The use of cold therapy (cryotherapy) dates back to the Ancient Greeks. Hippocrates, Aristotle and Galen all mention the use of cold treatments for acute injury. Cold drinks and baths and natural ice and snow were used as the first forms of cold therapy before the introduction of artificial ice in 1755. Since the 1940s, cold has been used extensively for the treatment of acute and sub-acute injuries and for rehabilitation. It has also gained a place in many sports as a standard workout recovery protocol. In particular, ice baths and plunge pools have been commonly used as a recovery strategy and to help prevent post-exercise complications.
The CET CryoSpas ice bath at Loughborough relies on four basic factors to achieve a therapeutic effect, namely TURBULENCE, TEMPERATURE, PRESSURE and SALINITY, offering added benefits over other cryospas, which do not offer all of these features.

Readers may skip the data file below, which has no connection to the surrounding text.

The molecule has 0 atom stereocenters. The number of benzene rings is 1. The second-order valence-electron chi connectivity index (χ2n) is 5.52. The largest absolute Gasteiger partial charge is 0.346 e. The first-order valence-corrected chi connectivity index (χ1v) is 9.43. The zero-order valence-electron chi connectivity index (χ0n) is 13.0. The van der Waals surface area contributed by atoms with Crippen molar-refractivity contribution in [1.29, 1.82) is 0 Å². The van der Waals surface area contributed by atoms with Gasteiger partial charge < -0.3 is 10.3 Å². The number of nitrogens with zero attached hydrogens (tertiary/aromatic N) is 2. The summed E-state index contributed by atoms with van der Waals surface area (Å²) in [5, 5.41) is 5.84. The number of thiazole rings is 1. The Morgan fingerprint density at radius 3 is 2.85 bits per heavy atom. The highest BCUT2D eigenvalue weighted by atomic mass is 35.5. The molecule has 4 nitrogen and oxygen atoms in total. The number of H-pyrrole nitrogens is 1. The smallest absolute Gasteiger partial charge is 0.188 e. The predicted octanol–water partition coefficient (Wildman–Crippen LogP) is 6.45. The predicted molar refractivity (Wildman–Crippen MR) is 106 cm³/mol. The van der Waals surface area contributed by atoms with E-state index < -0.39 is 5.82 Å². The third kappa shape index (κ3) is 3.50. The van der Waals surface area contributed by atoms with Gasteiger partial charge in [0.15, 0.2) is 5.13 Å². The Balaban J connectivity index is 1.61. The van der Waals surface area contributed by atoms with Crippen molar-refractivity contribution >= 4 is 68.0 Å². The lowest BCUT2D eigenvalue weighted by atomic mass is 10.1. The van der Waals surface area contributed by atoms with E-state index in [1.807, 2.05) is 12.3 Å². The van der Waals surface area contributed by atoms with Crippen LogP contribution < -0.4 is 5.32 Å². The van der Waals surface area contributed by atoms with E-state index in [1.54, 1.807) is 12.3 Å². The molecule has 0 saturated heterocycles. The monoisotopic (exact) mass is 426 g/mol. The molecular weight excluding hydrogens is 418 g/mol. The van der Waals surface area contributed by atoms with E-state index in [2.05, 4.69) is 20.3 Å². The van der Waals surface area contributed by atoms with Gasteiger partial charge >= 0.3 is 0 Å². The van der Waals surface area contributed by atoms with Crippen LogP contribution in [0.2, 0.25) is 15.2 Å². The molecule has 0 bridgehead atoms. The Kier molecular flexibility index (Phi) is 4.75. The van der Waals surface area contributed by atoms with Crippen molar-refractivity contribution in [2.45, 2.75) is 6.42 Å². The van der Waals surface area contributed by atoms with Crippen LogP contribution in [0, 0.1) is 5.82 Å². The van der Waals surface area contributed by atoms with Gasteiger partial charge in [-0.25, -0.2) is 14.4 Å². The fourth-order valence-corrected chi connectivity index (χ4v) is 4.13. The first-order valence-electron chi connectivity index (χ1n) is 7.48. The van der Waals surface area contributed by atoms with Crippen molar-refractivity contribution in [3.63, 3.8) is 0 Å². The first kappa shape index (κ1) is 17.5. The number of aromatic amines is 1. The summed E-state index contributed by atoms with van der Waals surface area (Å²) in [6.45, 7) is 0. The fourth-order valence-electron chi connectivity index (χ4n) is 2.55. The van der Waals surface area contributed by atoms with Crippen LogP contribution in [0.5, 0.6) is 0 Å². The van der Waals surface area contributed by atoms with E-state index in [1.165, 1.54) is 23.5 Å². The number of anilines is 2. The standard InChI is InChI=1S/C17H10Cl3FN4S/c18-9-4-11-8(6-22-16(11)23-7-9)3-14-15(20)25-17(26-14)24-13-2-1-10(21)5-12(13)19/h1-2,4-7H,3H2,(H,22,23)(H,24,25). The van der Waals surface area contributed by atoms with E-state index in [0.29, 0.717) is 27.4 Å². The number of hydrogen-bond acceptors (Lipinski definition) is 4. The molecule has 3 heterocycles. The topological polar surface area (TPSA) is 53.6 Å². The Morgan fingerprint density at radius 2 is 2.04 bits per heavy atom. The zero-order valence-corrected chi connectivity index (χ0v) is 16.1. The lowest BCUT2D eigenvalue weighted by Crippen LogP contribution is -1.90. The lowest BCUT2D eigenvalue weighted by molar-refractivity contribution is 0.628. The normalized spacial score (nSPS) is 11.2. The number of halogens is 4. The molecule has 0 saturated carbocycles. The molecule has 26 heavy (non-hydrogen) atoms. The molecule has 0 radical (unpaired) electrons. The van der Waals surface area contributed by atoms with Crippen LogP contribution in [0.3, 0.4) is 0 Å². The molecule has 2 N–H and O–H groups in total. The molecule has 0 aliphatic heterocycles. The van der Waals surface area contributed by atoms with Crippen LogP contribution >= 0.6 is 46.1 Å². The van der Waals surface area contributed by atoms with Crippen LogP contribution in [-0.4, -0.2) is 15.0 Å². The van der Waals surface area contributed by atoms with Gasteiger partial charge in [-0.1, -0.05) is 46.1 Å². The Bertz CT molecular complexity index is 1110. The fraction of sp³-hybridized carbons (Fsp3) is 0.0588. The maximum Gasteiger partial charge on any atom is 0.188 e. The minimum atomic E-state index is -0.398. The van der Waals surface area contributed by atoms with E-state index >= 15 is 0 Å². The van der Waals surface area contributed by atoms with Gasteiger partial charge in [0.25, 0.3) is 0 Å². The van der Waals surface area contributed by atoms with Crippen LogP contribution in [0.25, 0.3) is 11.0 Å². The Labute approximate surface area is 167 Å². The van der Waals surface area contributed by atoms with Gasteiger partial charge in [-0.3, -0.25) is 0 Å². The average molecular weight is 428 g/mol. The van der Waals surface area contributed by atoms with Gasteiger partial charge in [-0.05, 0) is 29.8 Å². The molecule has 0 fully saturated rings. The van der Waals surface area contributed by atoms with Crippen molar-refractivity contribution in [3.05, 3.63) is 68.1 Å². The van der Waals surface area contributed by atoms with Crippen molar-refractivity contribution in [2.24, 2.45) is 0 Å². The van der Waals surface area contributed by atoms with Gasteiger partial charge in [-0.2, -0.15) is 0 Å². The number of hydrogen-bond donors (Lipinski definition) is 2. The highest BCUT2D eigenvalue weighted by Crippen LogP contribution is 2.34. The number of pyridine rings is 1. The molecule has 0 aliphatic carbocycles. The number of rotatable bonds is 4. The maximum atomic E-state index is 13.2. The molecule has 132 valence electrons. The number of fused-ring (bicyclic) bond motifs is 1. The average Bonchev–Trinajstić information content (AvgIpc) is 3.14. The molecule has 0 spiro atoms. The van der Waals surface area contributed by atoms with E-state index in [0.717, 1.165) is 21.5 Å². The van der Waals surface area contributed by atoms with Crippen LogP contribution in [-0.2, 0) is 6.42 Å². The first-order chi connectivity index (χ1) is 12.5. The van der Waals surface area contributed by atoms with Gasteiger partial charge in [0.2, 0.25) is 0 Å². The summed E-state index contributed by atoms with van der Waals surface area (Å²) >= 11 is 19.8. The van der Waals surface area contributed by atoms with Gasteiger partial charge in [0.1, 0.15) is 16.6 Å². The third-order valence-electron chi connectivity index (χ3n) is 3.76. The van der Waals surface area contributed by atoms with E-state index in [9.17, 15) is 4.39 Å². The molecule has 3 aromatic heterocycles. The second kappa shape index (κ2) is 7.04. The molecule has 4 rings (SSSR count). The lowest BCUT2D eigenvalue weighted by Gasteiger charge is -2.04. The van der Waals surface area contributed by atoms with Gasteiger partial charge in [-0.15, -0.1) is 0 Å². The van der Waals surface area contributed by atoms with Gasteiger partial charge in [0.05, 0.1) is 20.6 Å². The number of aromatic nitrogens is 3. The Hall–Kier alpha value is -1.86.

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Aeration of the water has a two-fold effect. When the body loses heat through convection as well as conduction the temperature drop will be much greater and be achieved must faster. Wind chill is a good example.
The massage effect influences dispersal of fluids and can also stimulate the muscle, which is particularly beneficial for certain conditions such as quadriceps contusion.
The application of cold decreases pain and muscle spasm and also reduces tissue metabolism, blood flow (initially), inflammation, edema, and connective tissue extensibility.
Low temperature (1 C to 14 C) hydrotherapy is a relatively new concept in therapeutic modalities and can provide significant pain relief with a low side-effect profile.
The greater the depth of water, the greater is the physical pressure exerted on the tissues which, again, aids in the dispersal of accumulated fluids.
The salinity of water has an impact on the healing process. Higher concentrations of salt have a greater drawing effect thereby influencing the dispersal of fluids accumulated around the injury.